It is a new age of sales. Instead of a salesperson making a pitch and “hoping it sticks”, it is all about salespeople digging in and really find out about their prospects and their barriers, needs and wants. This approach also greatly affects contact management, and the choice of contact management software.
Learning the Client
Who exactly is your client or prospect? How do they rate in their own industry and market segment? What specific problems are they encountering day-to-day, and how is your product or service going to solve it for them? Taking this approach makes it possible for a salesperson to become an ally for a company instead of simply another voice on the phone with a sales pitch. Your calls become welcomed instead of avoided.
The practice of truly understanding your client goes hand-in-glove with the establishment and use of the sales process. The sales process—in which each of the steps in a sales cycle is well-established and utilized—must accurately reflect your in-depth research on the company and industry. It could even be said that a workable sales process cannot even exist without a full working knowledge of your client or prospect.
Managing contacts, if not done properly, can be an involved and even confusing process. It ranges at the low end with the attempted use of spreadsheets and even sticky notes on the computer monitor, to the high end with customized software solutions that may or may not do the job.
Contact management is critical to the operation of any sales organization. Who are the important contacts in a target prospect company? What is each of their functions? How easy or hard is it to get through to them, and what are they like as people? Proper contact management even dictates how you line up your calls each day.
All of this of course has everything to do with the choice of automated solution for contact management. Can contacts be so organized that all of the needed information is readily visible and can be organized in a natural, intuitive fashion? How much time must a salesperson spend interacting with a contact management solution instead of selling?
Relation to Buyer Profile and Sales Process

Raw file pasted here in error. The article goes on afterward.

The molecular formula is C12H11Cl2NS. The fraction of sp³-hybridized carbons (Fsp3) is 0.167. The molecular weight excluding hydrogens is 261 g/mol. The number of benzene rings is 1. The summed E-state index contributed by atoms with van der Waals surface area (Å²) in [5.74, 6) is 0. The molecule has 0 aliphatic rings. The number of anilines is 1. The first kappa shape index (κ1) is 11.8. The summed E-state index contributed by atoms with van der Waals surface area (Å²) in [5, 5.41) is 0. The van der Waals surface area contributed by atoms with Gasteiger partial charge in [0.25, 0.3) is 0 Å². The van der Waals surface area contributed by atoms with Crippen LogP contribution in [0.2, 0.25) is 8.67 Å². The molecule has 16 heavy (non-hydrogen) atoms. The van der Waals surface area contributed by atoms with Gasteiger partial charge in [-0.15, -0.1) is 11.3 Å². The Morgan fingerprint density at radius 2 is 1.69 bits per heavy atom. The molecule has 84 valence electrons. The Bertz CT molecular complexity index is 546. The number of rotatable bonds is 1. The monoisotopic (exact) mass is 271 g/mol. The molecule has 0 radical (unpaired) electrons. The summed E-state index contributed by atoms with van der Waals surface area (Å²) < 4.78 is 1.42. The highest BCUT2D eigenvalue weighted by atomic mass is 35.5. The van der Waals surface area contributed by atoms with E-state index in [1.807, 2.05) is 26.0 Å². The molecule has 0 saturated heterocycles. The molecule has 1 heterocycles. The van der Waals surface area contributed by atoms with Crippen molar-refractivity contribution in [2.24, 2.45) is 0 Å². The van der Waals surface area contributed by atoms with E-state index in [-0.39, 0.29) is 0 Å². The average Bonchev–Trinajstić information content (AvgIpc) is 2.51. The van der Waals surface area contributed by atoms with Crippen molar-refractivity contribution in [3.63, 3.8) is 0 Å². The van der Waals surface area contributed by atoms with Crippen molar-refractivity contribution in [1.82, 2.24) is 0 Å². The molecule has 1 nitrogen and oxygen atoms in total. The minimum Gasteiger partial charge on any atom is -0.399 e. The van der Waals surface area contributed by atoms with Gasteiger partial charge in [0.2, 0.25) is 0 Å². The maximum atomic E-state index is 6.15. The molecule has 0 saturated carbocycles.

Contact management software must directly reflect the buyer persona. There must be enough information that anyone picking up the phone to call a particular contact can quickly grasp who that person is, their function, and any data gathered so far about that person by others. When a salesperson gets through to the contact, they have to be able to speak with confidence and push the sale along to the next step of the sales process.
Which of course means that the contact management solution must also very accurately follow the sales process for that product or service, company and industry. Which contacts belong in which stage of the sales process? While there may be one primary contact for the whole cycle, this very often is not the case. It is vitally important to have the key contacts for each stage of the sales process readily visible and accessible.
Being able to follow the sales process and the buyer profile also means that contact management software must, above all, be flexible. In today’s dynamic sales environment, changes frequently occur in both areas. People come and go from jobs. Companies and even whole industries re-organize, job titles change, as do job functions. As your sales process and buyer profiles adjust to meet these changes, your contact management software must be adjusted as well.
The moral: make sure your buyer profiles, sales processes and contact management software interweave seamlessly.